When Sara and Jeff* came to see me for couple therapy, Jeff had been in a new job for the past six months. He had been socializing after work with co-workers and staying out much later than ever before. Sara had not met his new friends and was not pleased with his after work socializing. Jeff had become very close to a female colleague and the text messaging between them made Sara very suspicious and upset. Jeff denied that his female colleague was any more than a friend and assured his wife that he had not crossed the line. Sara had grown to believe that her husband was no longer trustworthy and she had developed a profound sense of betrayal despite no substantive evidence of unfaithfulness.
In order to understand what we mean by trustworthy or untrustworthy, it seems wise to examine the opposite of trustworthiness: betrayal. What is a betrayal? How does a person become untrustworthy? Besides the obvious extra-martial affair, what other kinds of betrayal can occur in a relationship?
Betrayal has been called the ‘secret’ relationship killer because disloyalty grows slowly and subtly in a relationship. Betrayal is not always expressed through a sexual affair. It often takes a form that couples do not always or easily recognize. According to John Gottman in his book How to Make Love Last: how to build trust and avoid betrayal,
‘Betrayal is the secret that lies at the heart of every failing relationship – it is there even if the couple is unaware of it. If a husband always puts his career ahead of his relationship, that is betrayal. When his wife keeps breaking her promise to start a family, that is also betrayal.’
Eleven Ways Betrayal Can Invade a Relationship
- Porn Most users of pornography are men who keep it secret from their partner. Masturbation to unreal sexual situations can lead them to problems with real sex with their wife.
- Conditional Commitment Sometimes the underlying belief of one partner is ‘I am here until someone better comes along.’ They may send out signals by flirting with others about their lack of commitment that is a betrayal.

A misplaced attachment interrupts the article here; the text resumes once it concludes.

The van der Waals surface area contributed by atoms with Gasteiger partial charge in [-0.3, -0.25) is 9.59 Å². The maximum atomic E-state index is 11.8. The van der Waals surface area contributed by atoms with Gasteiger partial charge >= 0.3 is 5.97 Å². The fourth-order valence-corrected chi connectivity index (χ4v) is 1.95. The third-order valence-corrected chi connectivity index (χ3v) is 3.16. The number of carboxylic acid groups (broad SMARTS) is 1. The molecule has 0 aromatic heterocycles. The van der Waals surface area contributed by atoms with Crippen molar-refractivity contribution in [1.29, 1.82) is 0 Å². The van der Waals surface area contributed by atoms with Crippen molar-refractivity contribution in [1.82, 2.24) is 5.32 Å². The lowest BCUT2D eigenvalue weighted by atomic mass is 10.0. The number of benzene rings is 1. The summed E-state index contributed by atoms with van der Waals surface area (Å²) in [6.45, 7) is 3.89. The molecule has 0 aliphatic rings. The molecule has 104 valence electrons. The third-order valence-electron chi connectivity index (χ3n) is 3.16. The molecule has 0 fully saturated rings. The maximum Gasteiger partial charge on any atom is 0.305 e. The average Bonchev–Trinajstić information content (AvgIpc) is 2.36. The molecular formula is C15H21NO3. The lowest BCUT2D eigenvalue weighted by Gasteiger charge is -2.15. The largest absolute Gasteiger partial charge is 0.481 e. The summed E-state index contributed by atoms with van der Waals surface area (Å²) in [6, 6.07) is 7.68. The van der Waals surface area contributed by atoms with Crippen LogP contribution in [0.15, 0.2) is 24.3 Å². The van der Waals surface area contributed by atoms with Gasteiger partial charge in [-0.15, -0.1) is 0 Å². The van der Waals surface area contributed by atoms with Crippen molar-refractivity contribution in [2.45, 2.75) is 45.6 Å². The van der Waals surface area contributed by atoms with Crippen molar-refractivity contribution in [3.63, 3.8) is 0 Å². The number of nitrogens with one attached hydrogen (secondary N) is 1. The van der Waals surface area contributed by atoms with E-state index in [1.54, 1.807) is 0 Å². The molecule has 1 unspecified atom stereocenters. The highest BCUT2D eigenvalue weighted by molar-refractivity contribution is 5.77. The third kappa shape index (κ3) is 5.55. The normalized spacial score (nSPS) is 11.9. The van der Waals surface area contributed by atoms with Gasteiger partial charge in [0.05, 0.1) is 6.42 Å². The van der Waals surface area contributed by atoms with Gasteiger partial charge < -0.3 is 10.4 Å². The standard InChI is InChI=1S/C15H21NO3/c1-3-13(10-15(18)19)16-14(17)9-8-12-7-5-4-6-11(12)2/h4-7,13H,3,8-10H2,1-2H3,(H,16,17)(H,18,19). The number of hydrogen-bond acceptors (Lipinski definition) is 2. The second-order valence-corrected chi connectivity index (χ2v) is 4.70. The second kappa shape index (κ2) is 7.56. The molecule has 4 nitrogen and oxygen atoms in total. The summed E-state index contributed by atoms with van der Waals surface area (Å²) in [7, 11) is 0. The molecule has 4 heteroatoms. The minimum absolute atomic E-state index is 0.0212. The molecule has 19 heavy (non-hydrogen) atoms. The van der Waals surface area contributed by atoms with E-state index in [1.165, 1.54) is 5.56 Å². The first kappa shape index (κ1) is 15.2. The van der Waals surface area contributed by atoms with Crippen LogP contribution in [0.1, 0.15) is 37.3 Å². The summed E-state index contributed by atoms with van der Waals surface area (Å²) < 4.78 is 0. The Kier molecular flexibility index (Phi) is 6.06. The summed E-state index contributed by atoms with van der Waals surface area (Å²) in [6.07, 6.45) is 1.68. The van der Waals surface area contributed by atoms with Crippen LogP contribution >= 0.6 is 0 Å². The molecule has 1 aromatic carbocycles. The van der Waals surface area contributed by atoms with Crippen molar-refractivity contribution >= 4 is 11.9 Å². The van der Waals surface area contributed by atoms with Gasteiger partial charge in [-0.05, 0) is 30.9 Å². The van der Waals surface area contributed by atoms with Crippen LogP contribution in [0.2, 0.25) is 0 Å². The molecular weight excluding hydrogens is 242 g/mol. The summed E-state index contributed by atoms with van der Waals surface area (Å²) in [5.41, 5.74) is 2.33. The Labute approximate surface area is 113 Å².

- Nonsexual Affair Many people have co-workers of the opposite sex they work closely with and become friends. Betrayal occurs when you would be uncomfortable with your partner observing your interactions and confidences that you have shared with this person.
- Lying It may be obvious that lying to your partner is a betrayal. Lying ‘to keep the peace’ or not offend your partner is a subtle betrayal.
- Forming a Coalition Against Your Partner If a close friend or a parent, having heard your ongoing complaints about your partner, forms a strong alliance with you against your partner, it’s a sign of trouble to your relationship.
- Absenteeism and Coldness
Not being there for your partner in a warm loving way at important moments for them and allowing work, friends or even your children to become a higher priority.
- Withdrawal of Sexual Interest Deeper emotional issues are often at the core of withdrawal of sexual interest or activity.
- Disrespect When a partner speaks with disrespect and does not apologize or stop, contempt is sure to follow, leading to relationship failure.
- Unfairness Doing housework is one of the most commonly cited activities that feels unfairly shared in couple relationships. Others include imbalance of spending on self. Couples need to feel a sense of justice in their relationship and negotiate change, if unhappy.